'Cars 3' Movie Review
'Cars 3' is familiar kitsch. Disney/Pixar's attempt to mint money without really attempting an entirely creatively satisfying product, this third in the series, rips-off successful Hollywood plotlines to assuage us with its so-called difference
'Cars 3' poster
Director: Brian Fee
Cast: Owen Wilson, Bonnie Hunt, Cheech Marin, Larry the Cable Guy, Armie Hammer, Cristela Alonzo, Paul Dooley, Michael Wallis, Kerry Washington, Nathan Fillion, John Ratzenberger, Tony Shalhoub, Lea Delaria, Jenifer Lewis, Katherine Helmond, Darrell Waltrip, Lloyd Sherr
'Cars 3' is familiar kitsch. Disney/Pixar's attempt to mint money without really attempting an entirely creatively satisfying product, this third in the series, rips-off successful Hollywood plotlines to assuage us with its so-called difference. Apropos, the sameness is so overwhelming that you'd be really dumb to be entertained by it.
The 'Cars' and 'Planes' films may have started out as fairly interesting and entertaining, but their sequels don't even measure up to the low standards of their predecessors. And that's quite telling for the audience who sees nothing new in the animated sequence of events meant to make them quiver with so-called excitement .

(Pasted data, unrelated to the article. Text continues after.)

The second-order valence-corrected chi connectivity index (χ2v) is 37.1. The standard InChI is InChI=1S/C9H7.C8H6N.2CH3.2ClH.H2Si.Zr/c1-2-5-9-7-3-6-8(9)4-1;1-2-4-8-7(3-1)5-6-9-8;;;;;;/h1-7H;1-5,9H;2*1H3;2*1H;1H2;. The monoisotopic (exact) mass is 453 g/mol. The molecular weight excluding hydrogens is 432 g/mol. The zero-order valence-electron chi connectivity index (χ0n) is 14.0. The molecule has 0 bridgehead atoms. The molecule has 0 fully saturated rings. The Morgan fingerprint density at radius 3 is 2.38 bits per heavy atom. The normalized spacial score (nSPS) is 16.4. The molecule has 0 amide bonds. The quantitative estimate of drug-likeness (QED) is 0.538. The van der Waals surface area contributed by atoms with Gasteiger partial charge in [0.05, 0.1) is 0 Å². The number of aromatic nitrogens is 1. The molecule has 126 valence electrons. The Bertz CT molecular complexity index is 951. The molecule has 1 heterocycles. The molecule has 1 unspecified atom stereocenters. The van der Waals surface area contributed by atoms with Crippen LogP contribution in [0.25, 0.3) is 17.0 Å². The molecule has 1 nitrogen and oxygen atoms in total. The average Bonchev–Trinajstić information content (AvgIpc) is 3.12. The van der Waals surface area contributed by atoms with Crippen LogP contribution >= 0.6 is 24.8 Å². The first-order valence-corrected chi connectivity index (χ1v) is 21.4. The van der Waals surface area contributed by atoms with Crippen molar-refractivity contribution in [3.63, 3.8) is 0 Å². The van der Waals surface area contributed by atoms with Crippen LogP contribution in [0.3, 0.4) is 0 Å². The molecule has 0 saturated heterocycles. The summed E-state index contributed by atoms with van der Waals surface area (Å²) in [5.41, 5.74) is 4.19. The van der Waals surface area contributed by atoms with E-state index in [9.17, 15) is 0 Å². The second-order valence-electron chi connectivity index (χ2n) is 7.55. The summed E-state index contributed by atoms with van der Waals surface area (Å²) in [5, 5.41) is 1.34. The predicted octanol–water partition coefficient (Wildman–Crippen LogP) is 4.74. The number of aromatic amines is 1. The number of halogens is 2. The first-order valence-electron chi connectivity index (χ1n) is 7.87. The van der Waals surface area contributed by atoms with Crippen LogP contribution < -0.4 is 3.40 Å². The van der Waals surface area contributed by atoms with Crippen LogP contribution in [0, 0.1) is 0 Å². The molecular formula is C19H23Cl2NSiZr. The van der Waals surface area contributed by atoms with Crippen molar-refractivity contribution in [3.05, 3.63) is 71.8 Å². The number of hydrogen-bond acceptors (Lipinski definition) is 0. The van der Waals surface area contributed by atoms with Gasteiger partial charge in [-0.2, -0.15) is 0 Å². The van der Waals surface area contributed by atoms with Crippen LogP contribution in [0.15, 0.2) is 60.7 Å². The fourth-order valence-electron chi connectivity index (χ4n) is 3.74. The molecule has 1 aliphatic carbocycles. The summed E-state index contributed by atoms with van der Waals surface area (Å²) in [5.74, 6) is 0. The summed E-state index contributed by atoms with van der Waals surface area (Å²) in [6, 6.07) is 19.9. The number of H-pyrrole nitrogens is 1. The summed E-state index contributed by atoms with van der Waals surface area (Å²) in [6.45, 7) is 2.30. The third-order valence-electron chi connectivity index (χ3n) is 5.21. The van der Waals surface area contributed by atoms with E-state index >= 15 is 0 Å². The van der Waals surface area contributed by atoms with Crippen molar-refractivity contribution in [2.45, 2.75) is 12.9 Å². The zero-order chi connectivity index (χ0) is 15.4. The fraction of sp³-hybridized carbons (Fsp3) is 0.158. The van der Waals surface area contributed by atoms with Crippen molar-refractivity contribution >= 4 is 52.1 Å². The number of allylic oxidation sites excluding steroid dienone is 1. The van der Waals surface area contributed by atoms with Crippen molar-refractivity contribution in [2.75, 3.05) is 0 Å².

A new generation of blazing-fast cars renders the legendary Lighting McQueen (Owen Wilson) redundant. So, forced to reinvent himself and rekindle that fast-fading winning energy he has to not only find a new sponsor but also find new ways of training to combat the cocky, fresh young speedsters who have blown him off-track. Cruz Ramirez (Cristela Alonzo), an eager young technician and simulation coach is the one to get him off the ropes and the great champions of the past provide motivational support along the way.
With 7 people credited for story and scripting one would have thought the subsequent narrative would have had much more to show for it – than tedious, unsatisfying borrowed routines patched together from the 'Rocky' And 'F&F' series. Training in the Siberian Woods, going back to dirt-track racing, competing out of your zone, passing of wisdom from one generation to the next, are all familiar elements that we've seen and enjoyed many times over. The plot and characterization here don't have anything new or fresh to interest you. The world building is also not the kind to keep you riveted. Ultimately it's just the multiple hues of color, the eye-pleasing animation and the fairly appreciable voicing that keeps you awake here.
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